The sound of the Portland, Oregon's Foghorn Stringband could have come barreling
through the grille-cloth of those big console radios in the living rooms of the
1950's, when the traditional sounds of rural America were still on the minds of
young musicians transferring the old-time music to a distinctively modern age.
Their tight intstrumental work and line-up - fiddle, banjo, mandolin, bass and
guitar - is reminiscent of early bluegrass, but their powerful approach is whole-heartedly
old-time, centered largely by the fiddle. Devoted to the interpretation and performance
of American stringband music, their style encompasses early country music, the
fiddle repertoire of the Southern Appalachians and the Midwest, and the stringband
sounds of the Piedmont region. They are highly regarded by traditional music lovers,
and have recently been tapped by one of the country's most renowned musicians
of the genre, Dirk Powell, to perform as the Dirk Powell Band. While they are
committed to playing authentic old-time music, the members of Foghorn Stringband
are not strict recreationists in costume; yet neither are they experimentalists
of the digital age. Whether it's on stage in a rock venue, a bluegrass festival,
or at a dance in the Grange Hall, they further this great tradition through a
profound belief that old-time music, played in a traditional way, is still relevent
and very much alive in the 21st century.
The heart of the Foghorn Stringband sound is made up of the unison melody line
of fiddler Stephen "Sammy" Lind and mandolinist Caleb Klauder. P.T.
Grover Jr.'s three-finger picking style and resonator banjo sets their sound
apart from other contemporary old-time bands. Kevin Sandri plays rhythm guitar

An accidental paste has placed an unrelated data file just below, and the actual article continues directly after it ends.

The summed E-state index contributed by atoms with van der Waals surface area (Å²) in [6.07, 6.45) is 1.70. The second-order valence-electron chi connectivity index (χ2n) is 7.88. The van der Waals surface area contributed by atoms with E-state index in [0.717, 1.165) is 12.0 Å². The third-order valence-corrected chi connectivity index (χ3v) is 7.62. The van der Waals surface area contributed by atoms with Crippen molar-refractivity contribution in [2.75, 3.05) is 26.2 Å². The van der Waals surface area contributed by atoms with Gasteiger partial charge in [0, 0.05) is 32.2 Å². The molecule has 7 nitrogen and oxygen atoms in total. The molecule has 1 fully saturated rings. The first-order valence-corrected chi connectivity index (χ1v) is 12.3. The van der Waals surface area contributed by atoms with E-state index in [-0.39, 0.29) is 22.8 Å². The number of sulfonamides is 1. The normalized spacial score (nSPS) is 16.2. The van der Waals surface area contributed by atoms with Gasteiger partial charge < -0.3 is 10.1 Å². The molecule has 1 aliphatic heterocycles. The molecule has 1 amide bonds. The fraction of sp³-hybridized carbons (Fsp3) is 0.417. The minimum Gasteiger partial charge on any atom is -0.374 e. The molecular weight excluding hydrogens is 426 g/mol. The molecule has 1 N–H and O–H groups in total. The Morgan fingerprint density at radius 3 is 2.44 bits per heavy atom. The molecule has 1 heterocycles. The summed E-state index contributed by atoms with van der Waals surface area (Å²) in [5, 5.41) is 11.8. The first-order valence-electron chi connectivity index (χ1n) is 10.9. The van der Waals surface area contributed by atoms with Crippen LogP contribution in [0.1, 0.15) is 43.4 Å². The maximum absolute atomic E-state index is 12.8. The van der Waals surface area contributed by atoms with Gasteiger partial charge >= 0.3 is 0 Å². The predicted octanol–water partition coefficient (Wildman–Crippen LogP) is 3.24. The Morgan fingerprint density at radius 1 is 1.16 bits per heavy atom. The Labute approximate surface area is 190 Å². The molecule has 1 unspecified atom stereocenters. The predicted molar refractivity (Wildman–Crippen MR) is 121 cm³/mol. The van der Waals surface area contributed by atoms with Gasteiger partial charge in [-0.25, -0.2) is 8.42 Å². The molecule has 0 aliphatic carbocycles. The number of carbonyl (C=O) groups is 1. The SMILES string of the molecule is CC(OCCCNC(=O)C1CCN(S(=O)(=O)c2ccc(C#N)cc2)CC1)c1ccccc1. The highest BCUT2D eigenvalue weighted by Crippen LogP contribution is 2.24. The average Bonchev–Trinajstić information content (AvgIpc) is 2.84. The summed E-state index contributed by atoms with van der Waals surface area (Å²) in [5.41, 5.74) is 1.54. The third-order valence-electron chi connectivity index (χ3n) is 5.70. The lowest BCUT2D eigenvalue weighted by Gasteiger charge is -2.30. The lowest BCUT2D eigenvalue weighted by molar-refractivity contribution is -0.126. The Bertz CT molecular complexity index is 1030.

with the snap of a snare drum and bass player Brian Bagdonas delivers a relentless
driving beat that forms the underlying tone of Foghorn's sound. Caleb, Sammy,
and Kevin also deliver a seamless blend of richly unadorned vocals. Together
their music has an easy and natural honesty that comes from their stripped-down
approach to performing live. Owing their existence to a particularly inspiring
jam session on the campground of the National Fiddle Championships in Weiser,
Idaho, they seek to retain this refreshing and spontaneous feel on the stage.
They play seated, gathered around one microphone, and do not use monitors. This
gives all of their live performances a front porch feel that draws in and connects
with the audience like family.
Their recordings have the same quality. 2002's Rattlesnake Tidal Wave, and
Reap What You Sow, released in August of 2004, were made singing and playing
around one stereo microphone, without the use of overdubs or multi-tracking
methods. They are also featured on a track from Dirk Powell's latest album,
Time Again, captured live with Dirk and Riley Baugus.
Despite their extensive travelling schedule, Foghorn still plays every Sunday
night at a corner table of Portland's Moon and Sixpence pub; and they continue
to host, with caller Bill Martin, a free monthly square dance in town. Initially
gaining a reputation in the Pacific Northwest in this role, they have thrilled
dancers and concert audiences at festivals throughout the country. This foundation
in providing music for square dances - where the insistent sound of the dancer's
shoes slapping the hardwood floor provides a beat of it's own - still permeates
all of Foghorn's music, as evidenced by the people dancing in the aisles during
the band's performances. No matter what the venue, this is what old time music
is all about.